USPS:  I’m Angry, And I’m Sad, And…

I’ve done more than a half-dozen posts on this blog that were critical of USPS – the United States Postal Service. 

And I’ve enjoyed doing every one of them.

This time, though – there’s no enjoyment here.

I’m angry, and I’m sad, and that’s because…

It’s personal.


Somewhere, someone employed by USPS is enjoying a windfall.

Not a large windfall – not enough for a month’s rent or car payment, but still…

A windfall is a good thing for the recipient.

But this time, not for the person who provided it:


My younger brothers – twins – had a milestone birthday coming up, and they were celebrating by going on a five-day bro trip to a U.S. city they’d never visited.

I wanted to treat them to birthday dinner, so I decided to purchase a gift card they could use on their special day.  I wouldn’t be there in person, but they’d dine with my gift and that was how we’d celebrate. 

A nice plan except, as it turned out, for one circumstance:  They live in Michigan and I live in California.  So to get the gift card into their hands, I sent birthday cards to both brothers, and enclosed the gift card in one.

Are your alarm bells going off?

Mine weren’t.

Buy gift card, insert into birthday card, insert card into envelope, seal, address, apply stamp and mail – easy!

I’d asked my brother to let me know when the card and gift card arrived, and he did.

He also let me know that the envelope flap was unsealed.

And the gift card was gone.

The envelope hadn’t been torn open or slit open – none of this:

No, someone, somewhere at USPS unsealed the flap, took the gift card, and sent the envelope and card on their way.

No need to seal the envelope back up.  Nothing in it now but a birthday card.

How do I know the thief was a USPS employee?

Because I went to the post office, walked inside, and put both birthday cards in the indoor slot:

From the local USPS employees’ hands the cards went to Michigan, each to my brother’s homes and in through their front door mail slots, so – no hands on that mail between California and Michigan other than USPS employee hands:

When my brother shared the news, I experienced a rush of feelings, all bad:  anger, sadness, helplessness, frustration, disappointment in my fellow man/woman, ripped off, more anger and more sadness.

This wasn’t just a theft from my brothers and me, it has a wider context:

We trust USPS to do what they promise to do:  Deliver mail from us and to us.  Unscathed, intact, and reasonably on time.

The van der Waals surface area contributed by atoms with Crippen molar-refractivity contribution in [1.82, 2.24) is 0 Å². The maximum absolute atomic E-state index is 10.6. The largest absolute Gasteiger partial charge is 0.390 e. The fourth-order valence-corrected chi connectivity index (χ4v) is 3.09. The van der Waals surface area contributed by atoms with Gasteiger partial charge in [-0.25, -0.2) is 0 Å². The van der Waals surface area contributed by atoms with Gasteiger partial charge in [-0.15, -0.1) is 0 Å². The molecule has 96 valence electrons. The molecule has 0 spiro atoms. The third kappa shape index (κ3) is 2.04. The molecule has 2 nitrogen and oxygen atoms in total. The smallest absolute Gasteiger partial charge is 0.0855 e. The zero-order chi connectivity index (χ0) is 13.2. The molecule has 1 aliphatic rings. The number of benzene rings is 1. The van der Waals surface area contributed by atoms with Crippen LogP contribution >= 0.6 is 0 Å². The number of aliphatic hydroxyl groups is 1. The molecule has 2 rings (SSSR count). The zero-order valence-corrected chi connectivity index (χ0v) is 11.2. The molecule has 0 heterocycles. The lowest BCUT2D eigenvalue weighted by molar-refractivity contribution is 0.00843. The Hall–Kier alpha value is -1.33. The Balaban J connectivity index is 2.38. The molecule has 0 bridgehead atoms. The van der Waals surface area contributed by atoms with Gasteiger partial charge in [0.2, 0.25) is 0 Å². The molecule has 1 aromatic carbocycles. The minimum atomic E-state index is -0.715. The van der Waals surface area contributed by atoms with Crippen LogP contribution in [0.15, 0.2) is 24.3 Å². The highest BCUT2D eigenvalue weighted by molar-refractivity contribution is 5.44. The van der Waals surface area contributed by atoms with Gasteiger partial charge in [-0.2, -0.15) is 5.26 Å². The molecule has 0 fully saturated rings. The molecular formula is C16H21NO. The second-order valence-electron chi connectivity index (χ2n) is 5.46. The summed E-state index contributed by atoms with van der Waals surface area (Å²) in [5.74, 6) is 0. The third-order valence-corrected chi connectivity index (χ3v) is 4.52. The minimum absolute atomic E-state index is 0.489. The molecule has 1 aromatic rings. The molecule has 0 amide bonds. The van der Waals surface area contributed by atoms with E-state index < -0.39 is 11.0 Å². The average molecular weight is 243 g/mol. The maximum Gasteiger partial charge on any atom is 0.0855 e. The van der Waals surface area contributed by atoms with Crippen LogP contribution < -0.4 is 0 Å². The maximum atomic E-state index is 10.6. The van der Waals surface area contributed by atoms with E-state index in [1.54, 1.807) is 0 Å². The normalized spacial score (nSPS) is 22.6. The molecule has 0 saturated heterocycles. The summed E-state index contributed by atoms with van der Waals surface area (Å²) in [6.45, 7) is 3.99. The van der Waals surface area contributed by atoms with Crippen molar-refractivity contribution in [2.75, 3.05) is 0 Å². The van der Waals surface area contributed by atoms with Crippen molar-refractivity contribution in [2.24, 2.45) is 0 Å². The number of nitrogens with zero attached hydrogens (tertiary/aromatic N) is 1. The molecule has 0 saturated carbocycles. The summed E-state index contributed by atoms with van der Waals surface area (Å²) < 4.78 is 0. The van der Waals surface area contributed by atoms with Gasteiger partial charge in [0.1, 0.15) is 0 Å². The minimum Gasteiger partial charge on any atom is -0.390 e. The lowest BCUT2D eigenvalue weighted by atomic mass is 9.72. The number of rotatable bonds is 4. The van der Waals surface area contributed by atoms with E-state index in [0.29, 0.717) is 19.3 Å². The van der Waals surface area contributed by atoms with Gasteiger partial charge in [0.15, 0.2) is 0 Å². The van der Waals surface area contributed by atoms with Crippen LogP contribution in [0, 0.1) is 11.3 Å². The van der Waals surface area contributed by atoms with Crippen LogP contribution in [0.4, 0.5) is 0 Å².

As a high-ranking USPS employee put it very recently,

“For over two centuries, the Postal Service has honored its fundamental commitment to protect the sanctity of the U.S. Mail.

I’ve thought a lot about this since the theft happened, and my thoughts go back and forth.

“Maybe,” I speculated, “that postal worker will use the money to buy Christmas presents for their kids.”

And then,

“Maybe that postal worker will use the money to buy drugs.”

Maybe it doesn’t matter.

The point is the theft, not what the thief did with the money.

You could ask – logically – “Why didn’t you purchase an electronic gift card?  No post office, no snail mail, your brother pulls out his phone and dinner is paid for!”

Yes, I know.  The internet abounds with sites like this:

But…I’m just old-fashioned enough to have wanted my brothers to enjoy the heft of the gift card in their hands, the pleasure of placing it on top of the dinner tab, and maybe the anticipation of putting the gift card back in his wallet to enjoy spending the bit of balance left somewhere else.

They’ll enjoy none of that, and I won’t get to hear about the wonderful birthday dinner I’d treated them to on their milestone birthday.

And here’s an irony.

On November 9 as I was sitting at my computer writing this post, I heard this local news story about a USPS mail carrier here in San Diego County:

“A U.S. Postal Service mail carrier from Oceanside’s Brooks Street Station pleaded guilty in federal court to stealing over $2,000 from customers, announced San Diego Attorney Randy Grossman’s office.

“Breanna Wares, 39, admitted to stealing gift cards, cash and jewelry from around 20 residents along her route, according to her plea agreement.”

This thief definitely merits the How-Low-Can-You-Go award:

“The attorney’s office said most of the addresses on her route were located on the U.S. Marine Corp Base Camp Pendleton and many of the victims were active members of the military.”

Stealing from our military.  As low as you can go.

A quick online search revealed that those military members – and I – have plenty of company, because theft by USPS employees is everywhere, not just here in San Diego County.

Here’s a story from Illinois:

And Connecticut:

And Alabama:

And USPS is very aware of internal theft:

But USPS isn’t stopping it.

The USPS Office of Inspector General has a hotline for reporting postal employee thefts, but I decided not to bother after reading this:

“Unless you are contacted directly by one of our investigators, there will be no communication from our office, outside of the confirmation that the Hotline received your complaint, and which may advise you that your matter has been referred to another entity for appropriate action, where and if applicable.”

You see that reference about referring my “matter” to “another entity”?

Here it is:

Why waste my time?

No – all I can do is let go of my feelings of anger, sadness, helplessness, frustration, disappointment in my fellow man/woman, ripped off, more anger and more sadness.

And learn from this experience.

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